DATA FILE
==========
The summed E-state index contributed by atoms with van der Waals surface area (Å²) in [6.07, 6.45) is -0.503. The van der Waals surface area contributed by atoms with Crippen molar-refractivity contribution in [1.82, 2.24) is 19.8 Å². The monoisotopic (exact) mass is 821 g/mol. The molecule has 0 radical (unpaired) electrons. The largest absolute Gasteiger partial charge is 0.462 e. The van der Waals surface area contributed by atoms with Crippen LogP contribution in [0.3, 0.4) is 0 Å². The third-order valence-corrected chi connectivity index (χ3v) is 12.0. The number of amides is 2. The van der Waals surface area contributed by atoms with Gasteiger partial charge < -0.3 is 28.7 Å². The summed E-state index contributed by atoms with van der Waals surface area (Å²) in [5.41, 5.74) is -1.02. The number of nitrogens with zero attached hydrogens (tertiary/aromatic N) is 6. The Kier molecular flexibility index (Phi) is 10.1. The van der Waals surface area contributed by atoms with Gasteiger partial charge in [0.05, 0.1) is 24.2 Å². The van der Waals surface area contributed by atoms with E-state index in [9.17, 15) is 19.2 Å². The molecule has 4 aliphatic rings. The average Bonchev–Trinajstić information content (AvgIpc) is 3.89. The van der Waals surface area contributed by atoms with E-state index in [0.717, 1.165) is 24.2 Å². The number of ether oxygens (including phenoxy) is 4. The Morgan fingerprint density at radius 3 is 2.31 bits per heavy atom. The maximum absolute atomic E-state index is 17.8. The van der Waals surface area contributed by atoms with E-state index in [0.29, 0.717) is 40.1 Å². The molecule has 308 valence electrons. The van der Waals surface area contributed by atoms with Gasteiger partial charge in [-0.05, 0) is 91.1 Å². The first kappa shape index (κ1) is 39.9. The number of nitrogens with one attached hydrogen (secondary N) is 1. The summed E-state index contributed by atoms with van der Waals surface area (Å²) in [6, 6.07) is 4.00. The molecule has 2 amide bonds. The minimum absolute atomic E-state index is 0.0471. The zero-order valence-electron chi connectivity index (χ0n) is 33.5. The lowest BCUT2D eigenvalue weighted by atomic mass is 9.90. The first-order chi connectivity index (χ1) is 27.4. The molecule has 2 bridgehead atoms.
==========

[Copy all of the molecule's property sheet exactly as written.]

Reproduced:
The summed E-state index contributed by atoms with van der Waals surface area (Å²) in [6.07, 6.45) is -0.503. The van der Waals surface area contributed by atoms with Crippen molar-refractivity contribution in [1.82, 2.24) is 19.8 Å². The monoisotopic (exact) mass is 821 g/mol. The molecule has 0 radical (unpaired) electrons. The largest absolute Gasteiger partial charge is 0.462 e. The van der Waals surface area contributed by atoms with Crippen LogP contribution in [0.3, 0.4) is 0 Å². The third-order valence-corrected chi connectivity index (χ3v) is 12.0. The number of amides is 2. The van der Waals surface area contributed by atoms with Gasteiger partial charge < -0.3 is 28.7 Å². The summed E-state index contributed by atoms with van der Waals surface area (Å²) in [5.41, 5.74) is -1.02. The number of nitrogens with zero attached hydrogens (tertiary/aromatic N) is 6. The Kier molecular flexibility index (Phi) is 10.1. The van der Waals surface area contributed by atoms with Gasteiger partial charge in [0.05, 0.1) is 24.2 Å². The van der Waals surface area contributed by atoms with E-state index in [9.17, 15) is 19.2 Å². The molecule has 4 aliphatic rings. The average Bonchev–Trinajstić information content (AvgIpc) is 3.89. The van der Waals surface area contributed by atoms with E-state index in [0.717, 1.165) is 24.2 Å². The number of ether oxygens (including phenoxy) is 4. The Morgan fingerprint density at radius 3 is 2.31 bits per heavy atom. The maximum absolute atomic E-state index is 17.8. The van der Waals surface area contributed by atoms with E-state index in [0.29, 0.717) is 40.1 Å². The molecule has 308 valence electrons. The van der Waals surface area contributed by atoms with Gasteiger partial charge in [-0.05, 0) is 91.1 Å². The first kappa shape index (κ1) is 39.9. The number of nitrogens with one attached hydrogen (secondary N) is 1. The summed E-state index contributed by atoms with van der Waals surface area (Å²) in [6, 6.07) is 4.00. The molecule has 2 amide bonds. The minimum absolute atomic E-state index is 0.0471. The zero-order valence-electron chi connectivity index (χ0n) is 33.5. The lowest BCUT2D eigenvalue weighted by atomic mass is 9.90. The first-order chi connectivity index (χ1) is 27.4. The molecule has 2 bridgehead atoms.